The Runaway Train of Late Stage Fundraising


This post is by Tomasz Tunguz from Tomasz Tunguz


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Every morning, it seems like a startup raises a massive growth round. In fact, the data proves the point. In 2014, there were 251 working days and 211 $40M+ growth rounds - just about one per day. In contrast to the frenetic private market, there were 15 US IT venture-backed IPOs with offerings greater than $40M last year, slightly more one IPO per month in 2014. Private market rounds were 14x as common as IPOs in 2014, compared to the 2004-2007 era, when IPOs were about as equally common as large private financings.

The Runaway Train of Late Stage Fundraising


This post is by Tomasz Tunguz from Tomasz Tunguz


Click here to view on the original site: Original Post




Every morning, it seems like a startup raises a massive growth round. In fact, the data proves the point. In 2014, there were 251 working days and 211 $40M+ growth rounds - just about one per day. In contrast to the frenetic private market, there were 15 US IT venture-backed IPOs with offerings greater than $40M last year, slightly more one IPO per month in 2014. Private market rounds were 14x as common as IPOs in 2014, compared to the 2004-2007 era, when IPOs were about as equally common as large private financings. As Bill Gurley wrote, “These large, high-priced private financings are the defining characteristic of this particular technology cycle.” In the past, companies went public to raise large amounts of capital, because the IPO markets were the only place to do it. Going public meant a lot of internal work preparing for regulatory scrutiny, but a substantial
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3 Key Ingredients of a Sales Compensation Plan


This post is by Tomasz Tunguz from Tomasz Tunguz


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Like most things in a startup, a sales commission plan should evolve as the company scales. For example, as Mark Roberge, CRO of Hubspot, wrote in The Sales Acceleration Formula, Hubspot adopted three different sales compensation plans throughout its early evolution which embody the three key ingredients of a sales compensation plan. Hubspot’s first sales plan paid $2 of commission for every $1 of MRR an account executive booked. When the company decided to focus on revenue retention, the sales team adopted a new sales model.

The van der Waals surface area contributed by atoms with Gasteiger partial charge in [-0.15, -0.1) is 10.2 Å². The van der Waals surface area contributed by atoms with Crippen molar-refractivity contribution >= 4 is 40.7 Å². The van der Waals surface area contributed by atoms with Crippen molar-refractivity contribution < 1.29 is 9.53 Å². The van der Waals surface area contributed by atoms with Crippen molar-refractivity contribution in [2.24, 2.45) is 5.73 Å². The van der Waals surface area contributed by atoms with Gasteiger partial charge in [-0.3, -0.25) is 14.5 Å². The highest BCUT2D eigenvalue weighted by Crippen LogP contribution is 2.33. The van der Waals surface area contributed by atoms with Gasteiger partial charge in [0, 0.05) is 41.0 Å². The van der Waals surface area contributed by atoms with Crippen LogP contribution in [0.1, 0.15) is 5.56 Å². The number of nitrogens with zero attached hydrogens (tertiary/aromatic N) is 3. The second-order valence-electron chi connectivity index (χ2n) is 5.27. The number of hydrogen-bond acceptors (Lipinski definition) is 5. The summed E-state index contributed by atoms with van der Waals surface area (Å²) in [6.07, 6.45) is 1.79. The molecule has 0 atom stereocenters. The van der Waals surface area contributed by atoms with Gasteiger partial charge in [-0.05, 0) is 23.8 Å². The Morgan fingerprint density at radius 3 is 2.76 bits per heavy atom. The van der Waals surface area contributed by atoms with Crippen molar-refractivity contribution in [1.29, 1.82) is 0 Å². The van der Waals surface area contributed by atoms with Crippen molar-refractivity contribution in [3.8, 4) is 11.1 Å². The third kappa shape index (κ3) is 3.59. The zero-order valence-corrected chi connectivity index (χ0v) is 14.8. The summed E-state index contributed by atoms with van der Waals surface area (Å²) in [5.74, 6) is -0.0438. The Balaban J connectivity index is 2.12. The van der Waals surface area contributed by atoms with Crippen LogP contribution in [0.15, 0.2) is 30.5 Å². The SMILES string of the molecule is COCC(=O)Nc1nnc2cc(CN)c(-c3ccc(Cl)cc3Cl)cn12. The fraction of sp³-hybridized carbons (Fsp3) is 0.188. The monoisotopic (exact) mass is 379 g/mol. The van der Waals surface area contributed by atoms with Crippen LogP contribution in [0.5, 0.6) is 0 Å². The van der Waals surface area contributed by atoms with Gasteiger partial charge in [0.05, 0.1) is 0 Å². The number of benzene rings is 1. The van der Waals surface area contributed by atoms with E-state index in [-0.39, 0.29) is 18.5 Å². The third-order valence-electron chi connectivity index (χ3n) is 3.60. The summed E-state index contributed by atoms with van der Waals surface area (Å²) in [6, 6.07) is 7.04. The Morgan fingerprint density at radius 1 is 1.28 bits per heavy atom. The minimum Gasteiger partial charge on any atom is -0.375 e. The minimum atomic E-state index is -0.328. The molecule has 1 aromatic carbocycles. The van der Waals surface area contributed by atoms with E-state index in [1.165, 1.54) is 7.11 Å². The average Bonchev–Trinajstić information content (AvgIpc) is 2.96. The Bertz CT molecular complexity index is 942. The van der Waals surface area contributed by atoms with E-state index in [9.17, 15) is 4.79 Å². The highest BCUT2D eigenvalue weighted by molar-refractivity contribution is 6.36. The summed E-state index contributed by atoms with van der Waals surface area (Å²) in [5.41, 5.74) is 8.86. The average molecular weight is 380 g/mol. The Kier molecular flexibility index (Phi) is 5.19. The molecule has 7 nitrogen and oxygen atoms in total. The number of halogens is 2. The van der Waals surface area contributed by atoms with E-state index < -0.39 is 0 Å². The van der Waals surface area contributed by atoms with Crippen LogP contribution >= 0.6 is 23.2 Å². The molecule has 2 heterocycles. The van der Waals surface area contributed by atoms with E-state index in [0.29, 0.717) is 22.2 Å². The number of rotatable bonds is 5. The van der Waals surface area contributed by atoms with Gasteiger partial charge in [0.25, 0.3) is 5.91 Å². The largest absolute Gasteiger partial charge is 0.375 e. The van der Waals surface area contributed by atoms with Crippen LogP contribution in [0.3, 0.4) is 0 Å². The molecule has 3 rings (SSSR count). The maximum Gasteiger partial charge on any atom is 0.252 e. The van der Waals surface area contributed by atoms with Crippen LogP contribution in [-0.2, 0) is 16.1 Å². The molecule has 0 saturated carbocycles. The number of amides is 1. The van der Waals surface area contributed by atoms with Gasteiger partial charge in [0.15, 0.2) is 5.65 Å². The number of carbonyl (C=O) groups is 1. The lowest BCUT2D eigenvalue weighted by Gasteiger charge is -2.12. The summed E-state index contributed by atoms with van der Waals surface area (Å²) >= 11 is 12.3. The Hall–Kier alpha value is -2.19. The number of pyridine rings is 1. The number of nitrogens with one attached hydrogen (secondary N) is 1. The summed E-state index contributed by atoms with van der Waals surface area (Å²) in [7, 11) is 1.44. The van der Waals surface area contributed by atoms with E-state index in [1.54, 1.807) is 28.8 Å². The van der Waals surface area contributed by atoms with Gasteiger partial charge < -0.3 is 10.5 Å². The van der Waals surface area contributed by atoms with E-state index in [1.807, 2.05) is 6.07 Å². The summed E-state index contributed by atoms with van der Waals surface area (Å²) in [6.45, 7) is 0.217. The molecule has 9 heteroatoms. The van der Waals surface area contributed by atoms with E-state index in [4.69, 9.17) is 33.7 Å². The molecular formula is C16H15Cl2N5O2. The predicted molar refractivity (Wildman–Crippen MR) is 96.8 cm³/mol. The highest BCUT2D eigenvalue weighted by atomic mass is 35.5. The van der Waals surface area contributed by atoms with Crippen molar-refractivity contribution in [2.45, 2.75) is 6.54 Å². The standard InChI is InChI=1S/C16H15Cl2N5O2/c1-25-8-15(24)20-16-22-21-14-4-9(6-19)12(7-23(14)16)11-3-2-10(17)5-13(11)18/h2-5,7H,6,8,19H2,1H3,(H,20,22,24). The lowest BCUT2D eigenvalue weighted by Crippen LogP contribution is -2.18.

3 Key Ingredients of a Sales Compensation Plan


This post is by Tomasz Tunguz from Tomasz Tunguz


Click here to view on the original site: Original Post




Like most things in a startup, a sales commission plan should evolve as the company scales. For example, as Mark Roberge, CRO of Hubspot, wrote in The Sales Acceleration Formula, Hubspot adopted three different sales compensation plans throughout its early evolution which embody the three key ingredients of a sales compensation plan. Hubspot’s first sales plan paid $2 of commission for every $1 of MRR an account executive booked. When the company decided to focus on revenue retention, the sales team adopted a new sales model. Account executives were divided into quartiles by customer retention. The top quartile received $4 of commission for $1 of MRR; the next quartile received $3, and so on. Hubspot’s third sales model paid $2 for every $1 of MRR, but not immediately. 50% of the commission was paid in the first month, 25% in the sixth month, 25% in the twelfth month - Continue reading "3 Key Ingredients of a Sales Compensation Plan"

The 5 Key People in a SaaS Sales Process


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Whether implicitly or explicitly, it’s critical for a startup to map out accounts to understand the purchasing dynamics of a buyer. When sales teams start selling, their goal should be to create the sales playbook. The playbook all begins with understanding the key dynamics among the five players in the sales process. These are the five people: The Proponent of the Sale champions the sales. The Salesperson must equip this champion with all the tools to convince the other stakeholders to pursue the transaction.

The 5 Key People in a SaaS Sales Process


This post is by Tomasz Tunguz from Tomasz Tunguz


Click here to view on the original site: Original Post